I’m going to blog my thoughts while reading the 2017 Altman Weil Law Firms in Transition (PDF) (Report). Here are their highlights from the survey (Highlights). I might end up writing a separate article at the end, with these just being my raw notes and first thoughts. We’ll see how this goes.

I can’t even begin to express how riled up I am just from reading the ABA Journal’s article, Law firm leaders report lawyer oversupply and ‘chronically underperforming lawyers’ (ABA Journal) and the executive summary from the Report. Here’s a quick warning, the PDF is locked and encrypted (which is frustrating the hell out of me right now. I’m going to have to retype everything I want to quote. Although people are sending me solutions to this … so fingers crossed).

From the ABA Journal:

  • The continuing erosion of demand for legal services continues to be a threat to traditional law firms, according to a survey of law firm leaders in which 61 percent said overcapacity is diluting profitability.
  • Fifty-two percent of law firm leaders say equity partners are not sufficiently busy. Sixty-two percent said nonequity partners are not busy enough, and 25 percent said associates don’t have enough work.

heads-in-sandAnd from the Report (See, AW, I typed out what I wanted to quote, and gave you attribution. I’m TRYING to help you here):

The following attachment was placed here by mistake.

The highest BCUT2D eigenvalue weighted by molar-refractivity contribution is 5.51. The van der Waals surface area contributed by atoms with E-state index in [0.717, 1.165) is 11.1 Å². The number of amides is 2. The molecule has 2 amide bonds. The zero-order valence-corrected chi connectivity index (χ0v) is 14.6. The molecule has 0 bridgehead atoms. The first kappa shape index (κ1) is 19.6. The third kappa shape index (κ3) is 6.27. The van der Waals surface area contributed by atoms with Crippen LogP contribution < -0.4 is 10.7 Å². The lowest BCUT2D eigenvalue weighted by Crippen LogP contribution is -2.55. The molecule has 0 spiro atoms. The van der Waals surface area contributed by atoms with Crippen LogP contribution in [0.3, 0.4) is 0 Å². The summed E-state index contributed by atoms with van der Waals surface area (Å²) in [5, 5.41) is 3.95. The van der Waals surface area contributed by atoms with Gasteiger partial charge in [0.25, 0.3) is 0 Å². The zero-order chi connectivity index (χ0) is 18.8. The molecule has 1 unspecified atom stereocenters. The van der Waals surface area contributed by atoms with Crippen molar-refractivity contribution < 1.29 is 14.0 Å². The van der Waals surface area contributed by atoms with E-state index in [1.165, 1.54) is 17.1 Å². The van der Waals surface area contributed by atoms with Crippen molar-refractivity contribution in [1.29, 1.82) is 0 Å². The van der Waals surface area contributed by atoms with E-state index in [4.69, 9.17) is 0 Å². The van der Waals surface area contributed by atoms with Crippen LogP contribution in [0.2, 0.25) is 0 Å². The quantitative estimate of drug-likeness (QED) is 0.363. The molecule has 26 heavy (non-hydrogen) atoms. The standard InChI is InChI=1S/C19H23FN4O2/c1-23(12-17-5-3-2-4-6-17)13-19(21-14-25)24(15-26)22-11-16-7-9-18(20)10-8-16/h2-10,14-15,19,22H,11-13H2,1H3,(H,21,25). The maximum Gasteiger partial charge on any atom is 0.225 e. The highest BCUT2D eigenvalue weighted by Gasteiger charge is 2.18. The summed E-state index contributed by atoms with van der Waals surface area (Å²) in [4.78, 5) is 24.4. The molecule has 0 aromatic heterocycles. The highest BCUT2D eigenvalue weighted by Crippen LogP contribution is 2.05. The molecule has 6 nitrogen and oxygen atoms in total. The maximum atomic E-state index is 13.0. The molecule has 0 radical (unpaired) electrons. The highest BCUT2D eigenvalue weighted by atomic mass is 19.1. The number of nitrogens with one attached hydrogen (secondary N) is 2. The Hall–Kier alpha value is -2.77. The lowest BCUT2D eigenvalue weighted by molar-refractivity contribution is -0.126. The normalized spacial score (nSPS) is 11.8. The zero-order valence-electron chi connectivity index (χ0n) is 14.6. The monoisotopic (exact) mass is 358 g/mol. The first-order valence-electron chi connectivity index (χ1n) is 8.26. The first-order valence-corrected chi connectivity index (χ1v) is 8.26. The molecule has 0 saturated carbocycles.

• “Law firms are slowly changing—more slowly than we think is wise, but changing nonetheless. Clearly not all change efforts are resulting in overnight success. Some efforts require long-term investments that can be a tough sell with partners. Other initiatives may work quickly, but are one-time fixes that can’t be replicated for year-on-year gains. We see firms making only cursory investments where they should be aiming for broader, deeper transformation. And still many partners resist change in all its forms.”

And from the Highlights:

  • The problem of partner resistance: 65% of law firm leaders say their partners resist most change efforts, and 56% say most partners are unaware of what they might do differently.  This reluctance to change is an intractable problem in many law firms.

But there’s good news.

What those of us in the C-Suite have been pounding our leaders about for YEARS is working:

  • “… pricing, staffing, and efficiency tactics specifically undertaken to improve law firm performance—are actually producing results.” (Report)

And a bit of a road map to get started:

  • “Lawyers are very good at interpreting data that’s set before them, but they also need to ask: What don’t we know that might matter?” said Altman Weil principal and survey co-author Tom Clay. “Adequately educating partners about current market realities is a critical first step in achieving necessary strategic change.” (Highlights)